Tip:

To avoid unexpected results in your operations on datetime data, you can verify the Database and session time zones using DBTIMEZONE and SESSIONTIMEZONE If the time zones have not been set manually, Oracle Database uses the operating system time zone by default. If the operating system time zone is not a valid Oracle time zone, then Oracle uses UTC as the default value.

Table 2-7 Datetime Fields and Values

Datetime Field Valid Values for Datetime Data Types Valid Values for Interval Data Types

YEAR

-4712 to 9999 (excluding year 0)

Any positive or negative integer

MONTH

01 to 12

0 to 11

DAY

01 to 31 (limited by the values of MONTH and YEAR, according to the rules of the current NLS calendar parameter)

Any positive or negative integer

HOUR

00 to 23

0 to 23

MINUTE

00 to 59

0 to 59

SECOND

00 to 59.9(n), where 9(n) is the precision of time fractional seconds. The 9(n) portion is not applicable for DATETIME.

0 to 59.9(n), where 9(n) is the precision of interval fractional seconds

TIMEZONE_HOUR

-12 to 14 (This range accommodates daylight saving time changes.) Not applicable for DATETIME or TIMESTAMP.

Not applicable

TIMEZONE_MINUTE

(See note at end of table)

00 to 59. Not applicable for DATETIME or TIMESTAMP.

Not applicable

TIMEZONE_REGION

Query the TZNAME column of the V$TIMEZONE_NAMES data dictionary view. Not applicable for DATETIME or TIMESTAMP. For a complete listing of all timezone regions, refer to Oracle Database Globalization Support Guide.

Not applicable

TIMEZONE_ABBR

Query the TZABBREV column of the V$TIMEZONE_NAMES data dictionary view. Not applicable for DATETIME or TIMESTAMP.

Not applicable


Note: TIMEZONE_HOUR and TIMEZONE_MINUTE are specified together and interpreted as an entity in the format +|- hh:mm, with values ranging from -12:59 to +14:00.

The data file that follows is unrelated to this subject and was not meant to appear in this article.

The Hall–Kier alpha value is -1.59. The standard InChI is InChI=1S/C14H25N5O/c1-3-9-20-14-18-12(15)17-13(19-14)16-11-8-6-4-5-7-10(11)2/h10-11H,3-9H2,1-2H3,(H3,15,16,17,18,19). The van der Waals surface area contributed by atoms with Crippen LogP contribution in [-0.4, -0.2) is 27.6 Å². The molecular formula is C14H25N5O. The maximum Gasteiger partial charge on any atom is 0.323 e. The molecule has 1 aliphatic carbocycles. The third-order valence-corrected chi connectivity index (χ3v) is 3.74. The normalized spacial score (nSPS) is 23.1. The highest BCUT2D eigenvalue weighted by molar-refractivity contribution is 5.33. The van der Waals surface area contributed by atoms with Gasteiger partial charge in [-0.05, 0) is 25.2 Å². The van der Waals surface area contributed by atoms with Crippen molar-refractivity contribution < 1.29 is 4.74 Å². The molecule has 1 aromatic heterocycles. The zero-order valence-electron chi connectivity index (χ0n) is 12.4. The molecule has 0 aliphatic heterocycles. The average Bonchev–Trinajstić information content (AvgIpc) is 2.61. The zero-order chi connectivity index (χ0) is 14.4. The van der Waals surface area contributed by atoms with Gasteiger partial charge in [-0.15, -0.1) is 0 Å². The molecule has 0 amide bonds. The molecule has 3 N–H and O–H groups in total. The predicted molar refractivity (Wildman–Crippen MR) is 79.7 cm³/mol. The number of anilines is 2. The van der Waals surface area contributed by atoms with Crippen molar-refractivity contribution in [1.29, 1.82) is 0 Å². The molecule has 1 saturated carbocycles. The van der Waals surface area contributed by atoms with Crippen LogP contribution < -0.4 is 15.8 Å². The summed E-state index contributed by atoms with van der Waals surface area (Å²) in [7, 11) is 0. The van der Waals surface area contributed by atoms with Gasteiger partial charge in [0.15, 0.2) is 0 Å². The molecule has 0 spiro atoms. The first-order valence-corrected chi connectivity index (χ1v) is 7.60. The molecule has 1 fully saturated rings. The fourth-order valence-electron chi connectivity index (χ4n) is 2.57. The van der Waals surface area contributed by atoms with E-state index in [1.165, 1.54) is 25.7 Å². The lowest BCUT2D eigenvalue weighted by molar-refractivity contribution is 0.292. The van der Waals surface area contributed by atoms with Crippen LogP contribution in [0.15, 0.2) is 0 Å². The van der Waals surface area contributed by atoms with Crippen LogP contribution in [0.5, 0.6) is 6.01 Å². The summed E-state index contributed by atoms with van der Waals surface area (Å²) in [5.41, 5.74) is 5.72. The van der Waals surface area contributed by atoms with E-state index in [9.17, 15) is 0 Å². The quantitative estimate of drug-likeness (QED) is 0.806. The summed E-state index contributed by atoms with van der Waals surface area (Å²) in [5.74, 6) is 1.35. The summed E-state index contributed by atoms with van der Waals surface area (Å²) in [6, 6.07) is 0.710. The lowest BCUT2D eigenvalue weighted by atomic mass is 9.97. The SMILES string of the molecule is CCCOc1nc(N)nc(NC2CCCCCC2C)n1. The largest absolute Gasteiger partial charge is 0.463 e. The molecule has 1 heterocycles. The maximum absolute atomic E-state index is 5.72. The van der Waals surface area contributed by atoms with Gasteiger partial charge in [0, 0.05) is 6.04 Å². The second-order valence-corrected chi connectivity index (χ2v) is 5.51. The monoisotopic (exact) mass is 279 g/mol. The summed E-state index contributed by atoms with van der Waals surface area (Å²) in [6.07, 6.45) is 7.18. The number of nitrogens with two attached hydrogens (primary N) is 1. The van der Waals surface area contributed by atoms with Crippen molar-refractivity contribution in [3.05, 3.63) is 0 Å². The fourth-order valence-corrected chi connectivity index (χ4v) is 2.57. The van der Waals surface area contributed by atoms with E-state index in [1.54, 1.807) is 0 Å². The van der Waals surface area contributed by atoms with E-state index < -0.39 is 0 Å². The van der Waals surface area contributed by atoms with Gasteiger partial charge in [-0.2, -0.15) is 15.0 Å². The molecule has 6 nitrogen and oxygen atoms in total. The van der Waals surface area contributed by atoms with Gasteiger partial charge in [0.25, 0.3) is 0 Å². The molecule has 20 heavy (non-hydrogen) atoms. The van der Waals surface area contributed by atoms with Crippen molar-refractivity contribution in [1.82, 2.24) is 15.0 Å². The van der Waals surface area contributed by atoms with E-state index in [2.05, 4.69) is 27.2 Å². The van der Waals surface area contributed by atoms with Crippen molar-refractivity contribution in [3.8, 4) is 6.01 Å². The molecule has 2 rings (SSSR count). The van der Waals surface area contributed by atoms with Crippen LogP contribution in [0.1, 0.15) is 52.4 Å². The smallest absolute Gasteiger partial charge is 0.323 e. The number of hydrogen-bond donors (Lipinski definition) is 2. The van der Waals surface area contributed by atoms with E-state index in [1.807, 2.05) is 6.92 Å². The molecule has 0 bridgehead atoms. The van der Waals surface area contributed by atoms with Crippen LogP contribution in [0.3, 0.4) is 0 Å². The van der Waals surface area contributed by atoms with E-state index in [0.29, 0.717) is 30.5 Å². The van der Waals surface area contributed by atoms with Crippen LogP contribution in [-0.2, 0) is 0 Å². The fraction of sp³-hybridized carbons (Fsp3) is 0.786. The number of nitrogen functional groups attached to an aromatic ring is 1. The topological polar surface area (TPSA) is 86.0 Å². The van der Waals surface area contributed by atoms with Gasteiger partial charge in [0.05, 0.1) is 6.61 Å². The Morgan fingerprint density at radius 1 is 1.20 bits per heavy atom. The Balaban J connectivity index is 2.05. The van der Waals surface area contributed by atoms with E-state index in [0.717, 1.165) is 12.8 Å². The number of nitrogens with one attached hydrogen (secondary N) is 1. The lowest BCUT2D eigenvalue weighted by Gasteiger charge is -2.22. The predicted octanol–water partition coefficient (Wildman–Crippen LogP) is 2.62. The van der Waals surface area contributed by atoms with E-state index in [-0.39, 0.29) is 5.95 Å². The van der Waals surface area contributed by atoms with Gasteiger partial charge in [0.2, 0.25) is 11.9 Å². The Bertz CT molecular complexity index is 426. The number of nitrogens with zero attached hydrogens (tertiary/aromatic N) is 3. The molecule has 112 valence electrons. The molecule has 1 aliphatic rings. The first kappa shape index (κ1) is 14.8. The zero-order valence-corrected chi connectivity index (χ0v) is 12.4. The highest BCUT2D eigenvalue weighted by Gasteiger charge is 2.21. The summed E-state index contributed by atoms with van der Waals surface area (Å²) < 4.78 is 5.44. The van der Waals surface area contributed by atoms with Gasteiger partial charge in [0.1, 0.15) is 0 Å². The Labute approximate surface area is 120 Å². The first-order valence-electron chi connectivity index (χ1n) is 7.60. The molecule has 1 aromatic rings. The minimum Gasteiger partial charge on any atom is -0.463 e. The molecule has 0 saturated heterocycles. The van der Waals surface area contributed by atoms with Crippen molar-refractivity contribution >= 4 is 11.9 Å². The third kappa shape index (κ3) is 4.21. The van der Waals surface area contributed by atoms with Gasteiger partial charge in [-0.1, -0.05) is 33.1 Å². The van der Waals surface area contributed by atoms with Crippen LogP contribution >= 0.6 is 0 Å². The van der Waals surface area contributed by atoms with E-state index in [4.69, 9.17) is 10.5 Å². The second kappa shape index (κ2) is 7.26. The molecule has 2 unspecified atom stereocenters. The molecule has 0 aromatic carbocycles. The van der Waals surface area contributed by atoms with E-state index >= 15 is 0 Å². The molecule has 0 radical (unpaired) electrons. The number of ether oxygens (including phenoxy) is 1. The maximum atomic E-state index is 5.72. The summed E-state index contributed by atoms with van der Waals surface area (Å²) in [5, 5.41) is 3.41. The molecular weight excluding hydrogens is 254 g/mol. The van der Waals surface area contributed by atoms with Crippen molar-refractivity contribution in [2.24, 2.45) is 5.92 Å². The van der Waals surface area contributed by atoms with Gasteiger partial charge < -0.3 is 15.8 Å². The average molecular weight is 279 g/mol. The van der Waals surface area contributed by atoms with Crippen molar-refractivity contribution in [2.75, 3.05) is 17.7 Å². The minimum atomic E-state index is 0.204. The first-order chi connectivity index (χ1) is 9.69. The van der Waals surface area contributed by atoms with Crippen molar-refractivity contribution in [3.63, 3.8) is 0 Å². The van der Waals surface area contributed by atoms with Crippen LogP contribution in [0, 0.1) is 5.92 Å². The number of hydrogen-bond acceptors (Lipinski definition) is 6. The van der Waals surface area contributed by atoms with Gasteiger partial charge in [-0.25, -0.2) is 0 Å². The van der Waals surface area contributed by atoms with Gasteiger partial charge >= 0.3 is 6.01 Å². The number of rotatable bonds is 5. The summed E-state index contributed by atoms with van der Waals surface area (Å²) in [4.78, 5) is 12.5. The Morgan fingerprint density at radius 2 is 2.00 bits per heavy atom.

Datetime Format Templates

A datetime format template is a template that describes the format of datetime data stored in a character string. A format model does not change the internal representation of the value in the Database. When you convert a character string into a date, a format model determines how Oracle Database interprets the string. In OLAP DML statements, you can use a format model as an argument of the TO_CHAR and TO_DATE functions to specify:

  • The format for Oracle to use to return a value from the Database

  • The format for a value you have specified for Oracle to store in the Database

You can use datetime format templates in the following functions:

  • In the TO_* datetime functions to translate a character value that is in a format other than the default format into a datetime value. (The TO_* datetime functions are TO_CHAR, TO_DATE, TO_TIMESTAMP, TO_TIMESTAMP_TZ, TO_YMINTERVAL, and TO_DSINTERVAL.)

  • In the TO_CHAR function to translate a datetime value that is in a format other than the default format into a string (for example, to print the date from an application)